Wilmington, Del.-Tag-team partners Viacom Inc. and World Wresting Federation Entertainment Inc. tore into USA Cable during a trial here that will determine which networks will distribute cable's top-rated WWF programming in September.

Testimony in the case, which ended last Thursday, revealed much about high-level talks that have occurred in the past year between Viacom, CBS Corp. and other media companies vying for WWF shows.

Internal disputes between top USA executives regarding how the company should have approached WWFE about renewing its contract also came to light.

USA sued WWFE, Viacom and CBS in April, seeking to force WWFE to accept an offer it said matched the Viacom-CBS bid for WWFE programming, which was made before the companies' merger closed. Delaware Chancery Court Chancellor William Chandler is expected to issue a decision by the end of June.

The core issue debated last week in court was the first-refusal clause in USA's contract. USA argued that the clause doesn't force the company to match elements in the Viacom offer that go beyond the four USA series Viacom wants to move this fall to The Nashville Network and MTV: Music Television.

Viacom's bid also includes distribution of WWFE's upcoming XFL football league on TNN; distribution of WWF shows in Canada and the Carribean; home-video distribution; a $500,000 movie-development fund; a $3.5 million guarantee for television specials; radio syndication; billboard advertising; and the promotion of WWF shows at theme parks.

USA attorneys hammered away at Viacom-WWFE witnesses WWFE CEO Linda McMahon and Kerry McCluggage, chairman of Viacom's Paramount Television Group, suggesting that the companies came up with some of the terms in their proposed "strategic alliance" only to "frustrate" USA's first-refusal rights.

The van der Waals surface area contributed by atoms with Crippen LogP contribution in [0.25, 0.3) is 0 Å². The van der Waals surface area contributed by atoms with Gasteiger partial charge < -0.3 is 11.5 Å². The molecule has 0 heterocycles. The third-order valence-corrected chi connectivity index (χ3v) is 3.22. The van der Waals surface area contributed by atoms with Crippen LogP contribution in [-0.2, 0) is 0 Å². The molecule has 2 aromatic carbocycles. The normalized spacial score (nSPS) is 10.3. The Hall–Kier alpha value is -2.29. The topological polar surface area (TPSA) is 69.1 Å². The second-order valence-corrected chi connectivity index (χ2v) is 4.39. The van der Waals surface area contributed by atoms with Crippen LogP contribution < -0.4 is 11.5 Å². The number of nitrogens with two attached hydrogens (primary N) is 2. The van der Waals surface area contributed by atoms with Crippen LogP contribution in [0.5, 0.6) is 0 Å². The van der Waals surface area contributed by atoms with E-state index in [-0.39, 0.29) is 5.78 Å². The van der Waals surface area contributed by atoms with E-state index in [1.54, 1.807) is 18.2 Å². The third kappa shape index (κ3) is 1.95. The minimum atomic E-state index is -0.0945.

"Ultimately, we were trying to create an offer that would be impossible for them to say no to," McCluggage countered. "Our offer was that all parts are contingent [on each other]."

Tension began to increase between WWFE and USA in October, when Linda McMahon told Brenner WWFE planned to exercise a clause in its contract that would allow the company to send USA a notice of early termination, which would trigger a 45-day exclusive-negotiation period.

In previous talks with USA, WWFE had expressed interest in acquiring USA's Sci Fi Channel in order to reformat it with WWFE-themed programming, McMahon testified.

McMahon said USA Networks Inc. president Barry Baker also encouraged her to go out and talk with other companies about potential deals, noting, "I can tell you right now, Linda, you're not going to get anybody to give you a network," McMahon testified last Thursday.

Brenner also said Baker became "apoplectic" when he heard that WWFE planned to send the termination notice, noting that it would be "psychologically damaging for them to do so."

Baker himself called Linda McMahon Nov. 5 and agreed to waive the first-refusal right if WWFE agreed to delay sending the termination letter.

Brenner testified last week that this sparked debate among top USA officials, including vice chairman Victor Kaufman, since "this is an extremely important right, and it shouldn't be waived."

Baker then had Brenner call McMahon to inform her that USA had changed its mind and it did not want to give up its first-refusal rights. "[Baker] was angry, and it was my responsibility to fix the mistake," Brenner testified.

USA later reached a separate agreement in late November in which WWFE agreed to leave USA's first-refusal rights intact in exchange for waiving the exclusive 45-day negotiation period.

USA Network senior vice president of business affairs Richard Lynn testified that USA did a detailed financial analysis in March of the costs to match the complete Viacom-CBS bid, which includes such elements as international distribution, new WWF-themed television series, radio deals and billboard ads.

Had it matched the Viacom-CBS proposal, USA figured to lose $6.79 million the first year, $6.6 million the second year and $4.96 million during the third year of the contract, according to the analysis by USA chief financial officer Jim Peterman.

While several Viacom and WWFE executives attended the trial, Lynn was the only USA executive in the courtroom last week-a point WWFE chairman Vince McMahon noted during his testimony.

USA didn't cross-examine McMahon after his testimony, most of which consisted of harsh criticism of USA.

Chandler suggested that both parties attempt to reach an out-of-court settlement before he issues his decision.